David Cameron has been urged to help the "armies and armies" of people who are going hungry in Britain.
A report, backed by the Archbishop of Canterbury Justin Welby, claims children are going for days without a substantial meal because of poverty.
Archbishop Welby said it was a "tragedy" that people were still going hungry, while senior Labour MP Frank Field called on the prime minister to take urgent action.
What else does this report say?
The "Feeding Britain" report, written by MPs and peers on the All-Party Parliamentary Group on Hunger, says:
- delays in benefit payments are pushing people to hunger and forcing them to seek help from food banks
- a sugar tax on fizzy drinks should help fund a national programme to eliminate child hunger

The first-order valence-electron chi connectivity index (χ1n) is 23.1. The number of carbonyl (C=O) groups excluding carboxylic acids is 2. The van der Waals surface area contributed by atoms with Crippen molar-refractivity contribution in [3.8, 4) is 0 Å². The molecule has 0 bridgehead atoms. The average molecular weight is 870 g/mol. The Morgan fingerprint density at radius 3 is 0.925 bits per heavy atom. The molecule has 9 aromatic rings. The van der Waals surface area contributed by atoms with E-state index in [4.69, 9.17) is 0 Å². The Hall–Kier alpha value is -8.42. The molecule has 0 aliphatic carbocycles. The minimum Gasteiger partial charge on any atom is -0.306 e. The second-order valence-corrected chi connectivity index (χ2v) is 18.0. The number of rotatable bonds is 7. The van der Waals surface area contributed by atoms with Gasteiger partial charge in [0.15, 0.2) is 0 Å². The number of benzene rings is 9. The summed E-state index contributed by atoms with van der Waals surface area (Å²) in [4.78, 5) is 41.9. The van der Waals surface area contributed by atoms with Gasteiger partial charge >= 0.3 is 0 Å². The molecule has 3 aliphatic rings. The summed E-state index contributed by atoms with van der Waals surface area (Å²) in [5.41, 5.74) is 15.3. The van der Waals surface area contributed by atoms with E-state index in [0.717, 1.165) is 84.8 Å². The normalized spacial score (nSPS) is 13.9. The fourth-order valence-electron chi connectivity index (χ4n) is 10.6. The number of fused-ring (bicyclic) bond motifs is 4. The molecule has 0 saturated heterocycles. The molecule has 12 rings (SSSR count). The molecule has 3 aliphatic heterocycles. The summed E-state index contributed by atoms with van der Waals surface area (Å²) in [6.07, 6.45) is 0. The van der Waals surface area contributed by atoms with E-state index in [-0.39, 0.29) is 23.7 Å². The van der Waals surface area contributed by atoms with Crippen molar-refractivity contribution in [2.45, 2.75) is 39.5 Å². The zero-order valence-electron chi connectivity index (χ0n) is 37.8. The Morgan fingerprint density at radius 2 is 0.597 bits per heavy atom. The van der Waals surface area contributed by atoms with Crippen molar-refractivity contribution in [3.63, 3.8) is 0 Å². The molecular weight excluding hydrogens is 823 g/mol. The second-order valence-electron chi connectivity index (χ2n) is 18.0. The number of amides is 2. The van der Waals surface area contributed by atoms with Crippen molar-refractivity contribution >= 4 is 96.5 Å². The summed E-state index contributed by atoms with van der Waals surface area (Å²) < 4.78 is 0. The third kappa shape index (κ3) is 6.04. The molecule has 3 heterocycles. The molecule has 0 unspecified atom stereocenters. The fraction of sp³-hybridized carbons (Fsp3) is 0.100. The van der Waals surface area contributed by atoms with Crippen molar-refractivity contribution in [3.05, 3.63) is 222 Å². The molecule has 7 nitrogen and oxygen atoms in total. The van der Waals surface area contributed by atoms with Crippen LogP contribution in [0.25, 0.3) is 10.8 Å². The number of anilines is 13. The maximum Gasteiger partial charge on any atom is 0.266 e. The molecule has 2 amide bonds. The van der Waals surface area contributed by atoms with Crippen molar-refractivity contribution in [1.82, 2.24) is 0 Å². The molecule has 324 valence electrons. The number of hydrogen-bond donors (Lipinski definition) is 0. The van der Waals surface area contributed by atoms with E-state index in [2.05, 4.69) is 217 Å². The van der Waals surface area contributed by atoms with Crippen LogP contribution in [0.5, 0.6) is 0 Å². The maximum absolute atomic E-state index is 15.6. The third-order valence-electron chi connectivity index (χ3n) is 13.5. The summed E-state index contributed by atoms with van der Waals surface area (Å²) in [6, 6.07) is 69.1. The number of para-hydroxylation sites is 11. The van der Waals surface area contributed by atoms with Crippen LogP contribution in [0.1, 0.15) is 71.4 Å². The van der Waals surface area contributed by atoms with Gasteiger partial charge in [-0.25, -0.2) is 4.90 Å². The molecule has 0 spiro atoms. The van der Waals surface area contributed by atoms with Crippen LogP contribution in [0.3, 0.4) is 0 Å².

- supermarkets should use proceeds from the 5p plastic bag to help transfer food that would have been chucked away to those in need
- charities, government, councils and supermarkets need to work together to end the "scandal" of perfectly edible food being thrown away
- food banks should have trained specialists to offer advice on benefits and budgeting
Has there been an increase in people using food banks?
The report used figures by the Trussell Trust network showing its food banks gave out:
Archbishop of Canterbury: This is a 'tragedy'
In his foreword to the report, Archbishop Welby said it was a "tragedy" that so many people were still going hungry, adding:
Frank Field: PM should be doing more
Frank Field said the prime minister should be showing the same urgency on the issue as he does when dealing with terrorist attacks.
"Just as he has got Cobra, quite properly, to deal with these terrible terrorist attacks and so on, we want the equivalent of a Cobra committee in permanent session," Mr Field said.